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The Bleeding Hearts Dry Up 6 - Regulatory Purgatory

Sunny California ignores the lessons taught by dark New York City subways.

By Will Offensicht  |  January 14, 2020

California, the Golden State, lives in legend as a glorious middle-class paradise on earth of surfboards, bikinis, open freeways to natural wonders, and of course Hollywood glamour.  All this was indeed true... many decades ago, when Ronald Reagan walked the earth.

The previous article in this series showed how bleeding-heart crusades to "Save the Planet" by making energy more expensive have let to a situation where the state of California, perhaps the best-endowed state of all with respect to climate, resident billionaires, and overall livability, is becoming increasingly uninhabitable.  Pacific Gas and Electric, the embattled California utility, has been hit with so much liability for fires caused by their equipment - estimates range from $20 billion to $50 billion - that the utility has had to cut off power to large parts of the state in order to reduce its fire risk.

Estimates of economic losses due to food spoilage during the blackouts range into hundreds of millions of dollars, to say nothing of the myriad other consequences of being plunged abruptly into the Third World for days on end.  This has led coalitions of mayors to propose that PG&E be converted into a customer owned cooperative which would be run by cities and towns throughout the state.

The theory is that this will cause the utility to be more responsive to voters, because after all, don't politicians have to be re-elected?  Unfortunately, this sort of discussion has nothing to do with facts, because politics is not about facts.  It is about what politicians can get people to believe.

Thanks to our debauched education system and its intentional refusal to teach history, Californian voters are not aware of the well-documented utter folly of having the state or cities take over utilities.  This was demonstrated long before they or any of their teachers were even born, and on the other side of the continent, by Mayor LaGuardia's municipal takeover of the failing New York subway lines and other transit utilities.

Subway Regulatory Purgatory

Despite constant propaganda from the Left, history shows that government-owned service organizations are rarely cost-effective, and never so when alternative measures like quality-of-service are considered.  City Lab shows how government ownership worked out for the New York subway.  It's a long article, but well worth reading in detail.

The city originally had two privately-owned chartered mass-transit companies.  The Interborough Rapid Transit company opened its line from West Harlem to Grand Central in 1904.  It had a near-monopoly on Manhattan transit and in the Bronx.  Brooklyn Rapid Transit dominated transit in Brooklyn and its connections to Manhattan.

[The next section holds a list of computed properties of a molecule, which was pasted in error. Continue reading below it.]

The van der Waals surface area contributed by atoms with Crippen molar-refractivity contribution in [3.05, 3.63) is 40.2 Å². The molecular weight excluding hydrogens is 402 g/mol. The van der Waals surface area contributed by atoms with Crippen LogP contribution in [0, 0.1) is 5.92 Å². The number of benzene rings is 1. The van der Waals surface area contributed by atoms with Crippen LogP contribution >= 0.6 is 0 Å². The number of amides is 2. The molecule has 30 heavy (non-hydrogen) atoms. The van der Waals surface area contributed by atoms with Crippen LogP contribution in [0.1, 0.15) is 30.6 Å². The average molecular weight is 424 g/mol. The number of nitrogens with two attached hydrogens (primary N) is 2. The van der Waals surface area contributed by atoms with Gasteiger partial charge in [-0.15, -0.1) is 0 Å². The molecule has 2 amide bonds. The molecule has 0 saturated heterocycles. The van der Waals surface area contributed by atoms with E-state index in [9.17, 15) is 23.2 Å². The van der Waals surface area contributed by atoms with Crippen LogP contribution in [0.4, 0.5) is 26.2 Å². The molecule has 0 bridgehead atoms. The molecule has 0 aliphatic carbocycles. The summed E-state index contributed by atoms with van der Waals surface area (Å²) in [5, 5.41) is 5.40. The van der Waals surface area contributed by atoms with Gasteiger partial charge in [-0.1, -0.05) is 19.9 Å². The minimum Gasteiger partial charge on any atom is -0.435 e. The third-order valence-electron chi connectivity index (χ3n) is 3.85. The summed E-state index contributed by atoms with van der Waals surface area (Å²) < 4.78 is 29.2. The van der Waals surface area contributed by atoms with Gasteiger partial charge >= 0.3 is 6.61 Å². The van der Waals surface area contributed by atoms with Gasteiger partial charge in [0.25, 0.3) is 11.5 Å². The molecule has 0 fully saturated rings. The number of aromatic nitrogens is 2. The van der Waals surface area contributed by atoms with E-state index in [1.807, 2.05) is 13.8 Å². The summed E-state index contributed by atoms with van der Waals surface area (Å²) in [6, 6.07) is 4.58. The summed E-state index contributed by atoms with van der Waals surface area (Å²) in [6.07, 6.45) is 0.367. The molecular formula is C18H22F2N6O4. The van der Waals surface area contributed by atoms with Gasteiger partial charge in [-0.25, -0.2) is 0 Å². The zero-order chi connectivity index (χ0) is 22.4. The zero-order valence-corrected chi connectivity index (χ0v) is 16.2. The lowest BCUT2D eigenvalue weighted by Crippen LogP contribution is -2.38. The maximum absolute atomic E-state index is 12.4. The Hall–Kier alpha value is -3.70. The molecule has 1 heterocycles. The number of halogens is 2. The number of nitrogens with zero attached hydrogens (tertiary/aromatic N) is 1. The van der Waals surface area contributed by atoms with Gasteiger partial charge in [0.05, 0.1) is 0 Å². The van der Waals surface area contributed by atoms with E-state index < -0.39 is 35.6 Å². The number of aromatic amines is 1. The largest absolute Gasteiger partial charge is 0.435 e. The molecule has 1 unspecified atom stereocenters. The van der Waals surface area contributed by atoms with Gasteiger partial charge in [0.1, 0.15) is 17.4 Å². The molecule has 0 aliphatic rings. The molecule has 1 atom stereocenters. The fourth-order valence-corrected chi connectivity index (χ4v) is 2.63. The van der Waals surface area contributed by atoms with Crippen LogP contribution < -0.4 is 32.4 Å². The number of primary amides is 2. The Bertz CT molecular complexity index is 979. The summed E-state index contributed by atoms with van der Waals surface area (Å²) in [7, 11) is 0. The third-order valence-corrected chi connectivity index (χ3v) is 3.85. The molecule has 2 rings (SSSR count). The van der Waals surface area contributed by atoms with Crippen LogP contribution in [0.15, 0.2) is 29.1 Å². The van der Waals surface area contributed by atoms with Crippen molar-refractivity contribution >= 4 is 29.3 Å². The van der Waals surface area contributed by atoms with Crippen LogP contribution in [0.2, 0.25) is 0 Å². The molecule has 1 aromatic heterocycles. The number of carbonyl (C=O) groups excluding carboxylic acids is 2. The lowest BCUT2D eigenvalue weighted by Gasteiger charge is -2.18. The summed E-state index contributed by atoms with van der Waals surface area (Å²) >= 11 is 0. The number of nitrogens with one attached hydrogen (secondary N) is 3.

Real estate speculators urged both transit systems to run lines to vacant land, reaping profits from building in places which were suddenly more accessible.  As with rental property, riders pressured the city to keep fares low, and fares stayed at a nickel for decades.  Inflation meant that 1948 riders paid less than half what had been paid in 1904 in constant-value terms.

That bargain wasn't good enough: in 1922 the city administration decided to build subways in parallel with the existing routes to compete with them.  The new lines didn't create new opportunities for land speculation.  This broke down the relationship between transit and real estate investment, which previously had both increased property tax revenue and provided new riders so the transit companies could recoup their costs.

After a few years of this, the subway companies were hardly breaking even, and as with PG&E, maintenance suffered.  The decaying, unprofitable "capitalist" subway lines were already in bad shape when the stock market crashed and the Depression began.

A few years into the Depression, Mayor Fiorello LaGuardia took over the private lines at their depressed, bankrupt valuation.  Buying out the private companies and building their own subways meant that the city owned the entire transit system, which remains the case to this day.

But because the subways were a subsidiary of the city government, there was no longer any reason or incentive to operate them efficiently or cost-effectively.  Instead, subways became a tax burden whose operation was driven more by politics than by economic efficiency.  After the 6th Avenue line opened in 1940, for example, there was no further major expansion for 70 years, partly because the city's per-mile construction costs were 2 to 4 times the costs incurred by the private companies.

As with any government-supplied "service," municipal unions have driven up costs.  Interest in keeping fares low has deferred billions of dollars worth of maintenance, ultimately resulting in what Governor Cuomo called the "Summer of Hell," an apt phrase which became one of the most viral memes the Governor ever created in his long career as a politician.